The Narrowing Political Sphere and the Need for Community Power

May 17, 2021  

Luca Tiratelli on how the Queen’s Speech defines politics as something only done in Westminster, and why we need a community-first way of understanding democracy.

In all the pomp and ceremony of a Queen’s speech, it can be quite hard to focus on the substance of what’s being announced and to identify narratives and themes.

However, two of the most headline grabbing aspects of last week’s speech – namely proposals to bring in voter ID, and legislation aimed at increasing state control of universities – do noticeably chime together.

Indeed, if we take these agendas alongside the efforts to restrict public protests contained in the Police and Crime Bill, then a theme starts to come into view. That theme is the narrowing of Britain’s political sphere, and it is bad news for community power advocates. 

As a never-ending list of people have pointed out previously – Voter ID is a “solution in search of a problem”.

There is no crisis of electoral fraud, and if there was, it would rather call into question the government’s legitimacy in trying to deal with it.

What Voter ID will actually do is simply erect a barrier that will potentially prevent millions of disproportionately poor and ethnic minority people from voting. This narrows the electoral sphere of politics.

New legislation for universities creates space for the state to enforce the hearing of certain points of view.

Indeed, one of the examples given by the Department of Education of the ‘problem’ that the ‘Free Speech’ legislation will be solving is academics signing open letters criticising the work of other academics whose views chime with the government’s.

In short, the goal of the legislation seems to be to wrestle control away from professors and students over judging what is and what isn’t valuable scholarship. This narrows the intellectual sphere of politics.

The Police and Crime bill will significantly lower the bar that the state must clear in order for it to deem protests illegitimate or illegal. Indeed, it will lower this bar right down to the level of whether the protests might be a ‘serious annoyance’. This narrows the sphere of street politics.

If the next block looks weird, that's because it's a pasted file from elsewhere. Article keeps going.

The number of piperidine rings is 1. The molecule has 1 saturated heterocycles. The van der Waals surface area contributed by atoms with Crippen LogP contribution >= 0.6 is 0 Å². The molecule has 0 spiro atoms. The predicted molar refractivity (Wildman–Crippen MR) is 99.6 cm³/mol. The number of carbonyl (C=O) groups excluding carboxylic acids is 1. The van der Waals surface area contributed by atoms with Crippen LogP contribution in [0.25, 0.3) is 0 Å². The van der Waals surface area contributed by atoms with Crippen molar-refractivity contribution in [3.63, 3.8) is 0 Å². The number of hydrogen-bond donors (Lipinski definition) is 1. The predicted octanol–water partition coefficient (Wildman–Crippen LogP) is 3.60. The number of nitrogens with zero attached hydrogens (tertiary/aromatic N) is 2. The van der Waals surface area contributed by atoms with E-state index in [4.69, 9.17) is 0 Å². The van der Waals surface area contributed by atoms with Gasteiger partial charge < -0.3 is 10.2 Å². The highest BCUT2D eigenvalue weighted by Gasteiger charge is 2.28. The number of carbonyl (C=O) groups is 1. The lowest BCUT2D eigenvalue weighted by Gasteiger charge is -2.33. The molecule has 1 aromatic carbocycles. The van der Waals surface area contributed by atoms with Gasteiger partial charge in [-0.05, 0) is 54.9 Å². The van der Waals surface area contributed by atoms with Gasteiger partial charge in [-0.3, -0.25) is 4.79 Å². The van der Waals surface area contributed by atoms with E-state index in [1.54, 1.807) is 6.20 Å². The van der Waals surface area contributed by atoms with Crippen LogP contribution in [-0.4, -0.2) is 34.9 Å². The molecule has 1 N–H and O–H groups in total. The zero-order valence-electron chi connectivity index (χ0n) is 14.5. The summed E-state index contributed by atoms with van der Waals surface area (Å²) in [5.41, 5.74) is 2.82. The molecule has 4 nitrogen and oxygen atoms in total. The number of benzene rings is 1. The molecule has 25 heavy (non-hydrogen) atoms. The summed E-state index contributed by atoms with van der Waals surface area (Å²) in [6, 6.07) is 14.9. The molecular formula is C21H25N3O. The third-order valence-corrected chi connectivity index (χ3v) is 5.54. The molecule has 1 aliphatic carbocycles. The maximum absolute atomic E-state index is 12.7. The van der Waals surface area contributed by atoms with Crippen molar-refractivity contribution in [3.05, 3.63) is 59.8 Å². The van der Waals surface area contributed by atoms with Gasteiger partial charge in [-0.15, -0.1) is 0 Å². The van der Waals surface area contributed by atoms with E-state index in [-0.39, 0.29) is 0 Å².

Taken together, these three proposals are a squeeze on political expression. They make a clear statement about what politics is and where it occurs. Politics is what happens in Westminster, and it is done by the fantastically unrepresentative group of people who happen to have jobs there. It is something that an increasingly small number of the rest of us should have a say over, and not something we should think too much about during our education or in our communities.

This vision is the opposite of community power agenda that we advocate for at New Local. We want to see power devolved to the most local level possible, and for people to be given true control over the forces that affect their lives. In other words, we want to see a radically expanded, wholly participative and genuinely democratic political sphere.

This isn’t just a philosophical difference from the vision outlined in the bills described above, however. We see community power as fundamentally necessary for solving the big political challenges of our time.

Whether it’s people’s sense of alienation and their desire to ‘take back control’, or whether it’s a state that often feels distant and bureaucratic – these problems will not be solved by an ever-narrowing, ever-centralising group of people in Westminster.

What these problems require is a radical change of mindset, and a radical expansion of the spheres of politics and decision making. What they require is community power.  

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